Big data is having a greater impact on students’ privacy than previously thought, according to a new study.
The authors of the study ran discussions with 27 participants aged 13-17 years to discover their concerns around social media, data collection, and online privacy.
The findings were then compared with the young people’s views after seeing how their data was used.
Most reactions were elicited through the workshops, which demonstrated the capability of PDQ to collate and visualize the meta-data into a list of shops, parks, schools, and center, which participants had visited across the course of the week.
The feedback from participants ranged from “surprising” and “unsettling” to “creepy” and “worrying”.
“Unlike other apps operating on the participant’s mobile phones, PDQ removed the uncertainty of being tracked.
“Because I know you were tracking me it felt different. It put me off using it,” one student said.
Lead author, Dr Luci Pangrazio, said her research has found that young social media users have concerns over the ways their personal data are reconstituted and reused.
“It is perhaps not surprising that the ways in which personal data impinge on personal privacy were a particular area of concern for young people,” Dr Pangrazio said.
However, she said the complexity of digital data assemblages, privacy settings, and various “terms and conditions” agreements mean that these concerns are often accompanied by a sense of powerlessness.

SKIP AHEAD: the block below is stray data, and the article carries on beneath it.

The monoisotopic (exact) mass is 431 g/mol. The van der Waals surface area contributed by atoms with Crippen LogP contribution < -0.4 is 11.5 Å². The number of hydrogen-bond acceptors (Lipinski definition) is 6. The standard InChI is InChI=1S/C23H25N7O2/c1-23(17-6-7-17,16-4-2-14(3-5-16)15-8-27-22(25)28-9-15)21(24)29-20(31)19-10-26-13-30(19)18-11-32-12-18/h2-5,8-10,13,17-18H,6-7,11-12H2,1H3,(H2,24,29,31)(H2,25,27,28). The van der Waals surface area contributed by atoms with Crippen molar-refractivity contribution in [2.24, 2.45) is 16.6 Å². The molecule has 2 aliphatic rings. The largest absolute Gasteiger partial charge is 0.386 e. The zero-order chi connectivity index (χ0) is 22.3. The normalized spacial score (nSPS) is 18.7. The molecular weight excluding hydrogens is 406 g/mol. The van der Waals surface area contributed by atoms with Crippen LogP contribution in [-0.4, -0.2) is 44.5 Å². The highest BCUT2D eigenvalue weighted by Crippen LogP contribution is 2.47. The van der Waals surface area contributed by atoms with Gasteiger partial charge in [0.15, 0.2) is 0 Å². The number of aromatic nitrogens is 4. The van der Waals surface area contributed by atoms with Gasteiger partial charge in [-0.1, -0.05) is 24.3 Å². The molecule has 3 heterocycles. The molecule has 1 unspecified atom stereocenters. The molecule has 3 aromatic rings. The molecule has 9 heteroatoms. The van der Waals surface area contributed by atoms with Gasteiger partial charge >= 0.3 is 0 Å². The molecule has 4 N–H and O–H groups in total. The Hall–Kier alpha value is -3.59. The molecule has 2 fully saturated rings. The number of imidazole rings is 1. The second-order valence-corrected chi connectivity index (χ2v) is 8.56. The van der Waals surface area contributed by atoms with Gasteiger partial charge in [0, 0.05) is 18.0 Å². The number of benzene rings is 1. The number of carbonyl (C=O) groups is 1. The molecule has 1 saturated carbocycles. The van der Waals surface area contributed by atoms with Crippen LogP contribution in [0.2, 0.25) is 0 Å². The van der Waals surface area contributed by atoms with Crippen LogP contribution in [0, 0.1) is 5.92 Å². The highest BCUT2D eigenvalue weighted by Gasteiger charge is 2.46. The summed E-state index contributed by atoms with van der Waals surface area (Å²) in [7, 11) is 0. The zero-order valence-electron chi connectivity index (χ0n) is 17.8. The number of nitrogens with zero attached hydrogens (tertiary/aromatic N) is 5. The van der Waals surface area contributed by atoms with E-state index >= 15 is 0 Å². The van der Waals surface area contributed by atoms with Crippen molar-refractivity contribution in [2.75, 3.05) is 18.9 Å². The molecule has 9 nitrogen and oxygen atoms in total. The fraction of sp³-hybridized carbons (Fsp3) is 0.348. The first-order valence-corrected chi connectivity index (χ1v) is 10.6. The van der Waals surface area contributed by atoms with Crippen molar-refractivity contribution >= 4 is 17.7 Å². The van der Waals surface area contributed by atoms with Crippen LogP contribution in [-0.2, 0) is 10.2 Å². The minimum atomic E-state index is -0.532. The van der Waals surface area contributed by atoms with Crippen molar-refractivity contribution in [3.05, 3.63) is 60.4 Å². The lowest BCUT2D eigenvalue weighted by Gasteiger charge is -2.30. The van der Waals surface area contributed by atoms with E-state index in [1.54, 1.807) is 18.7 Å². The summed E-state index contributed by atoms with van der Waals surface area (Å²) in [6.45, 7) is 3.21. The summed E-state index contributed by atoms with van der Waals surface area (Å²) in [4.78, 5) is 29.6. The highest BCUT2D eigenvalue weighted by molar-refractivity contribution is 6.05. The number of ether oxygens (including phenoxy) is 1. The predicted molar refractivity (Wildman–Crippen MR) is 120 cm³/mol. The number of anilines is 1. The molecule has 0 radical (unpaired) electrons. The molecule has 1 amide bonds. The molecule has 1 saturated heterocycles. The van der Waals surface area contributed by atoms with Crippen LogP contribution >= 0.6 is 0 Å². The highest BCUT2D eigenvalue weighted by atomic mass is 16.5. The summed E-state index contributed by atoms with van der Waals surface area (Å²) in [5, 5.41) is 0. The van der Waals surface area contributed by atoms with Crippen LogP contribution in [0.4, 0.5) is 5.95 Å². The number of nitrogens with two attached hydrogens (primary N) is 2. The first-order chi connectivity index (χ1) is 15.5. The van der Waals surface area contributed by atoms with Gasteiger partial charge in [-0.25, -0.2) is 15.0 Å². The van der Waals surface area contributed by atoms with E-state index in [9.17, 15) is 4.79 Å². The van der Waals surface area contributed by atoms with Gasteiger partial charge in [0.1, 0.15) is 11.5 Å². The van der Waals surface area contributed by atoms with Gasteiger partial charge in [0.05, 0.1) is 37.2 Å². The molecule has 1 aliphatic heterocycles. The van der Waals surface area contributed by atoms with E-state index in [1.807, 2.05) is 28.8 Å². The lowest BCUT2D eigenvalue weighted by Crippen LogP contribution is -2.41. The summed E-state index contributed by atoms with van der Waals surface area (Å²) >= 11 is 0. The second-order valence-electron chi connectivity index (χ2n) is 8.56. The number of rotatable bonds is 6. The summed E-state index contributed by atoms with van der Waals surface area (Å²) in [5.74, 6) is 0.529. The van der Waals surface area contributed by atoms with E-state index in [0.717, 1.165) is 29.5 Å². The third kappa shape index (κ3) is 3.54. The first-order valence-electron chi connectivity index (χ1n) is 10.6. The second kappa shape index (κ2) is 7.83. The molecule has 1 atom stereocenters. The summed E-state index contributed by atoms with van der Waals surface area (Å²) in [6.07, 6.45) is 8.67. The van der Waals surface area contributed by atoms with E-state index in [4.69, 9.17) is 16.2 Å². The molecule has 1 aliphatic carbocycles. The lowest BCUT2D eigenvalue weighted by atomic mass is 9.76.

“Of course, it is important to recognize that this is not specifically a ‘teen’ phenomenon – indeed, the issues attendant to personal data similarly overwhelms adults,” Dr Pangrazio said.
“Yet, our findings suggest that demystifying data processes and making these transparent is a necessary initial step toward raising understandings among young people.”
In her view, it is valuable for classrooms to have discussions of digital literacy that go beyond the important issues of cyberbullying and safety.
“Social media is often a very individualised experience. Opening up that space to talk about these issues is really powerful,” she said.
However, Dr Pangrazio said her research also shows there are social and technical obstacles to individuals controlling their online data.
While this might appear as “apathy”, she said it is better seen as a sense of “powerlessness” due to data-mining’s complexity and lack of transparency—suggesting that regulation must be part of any realistic solution.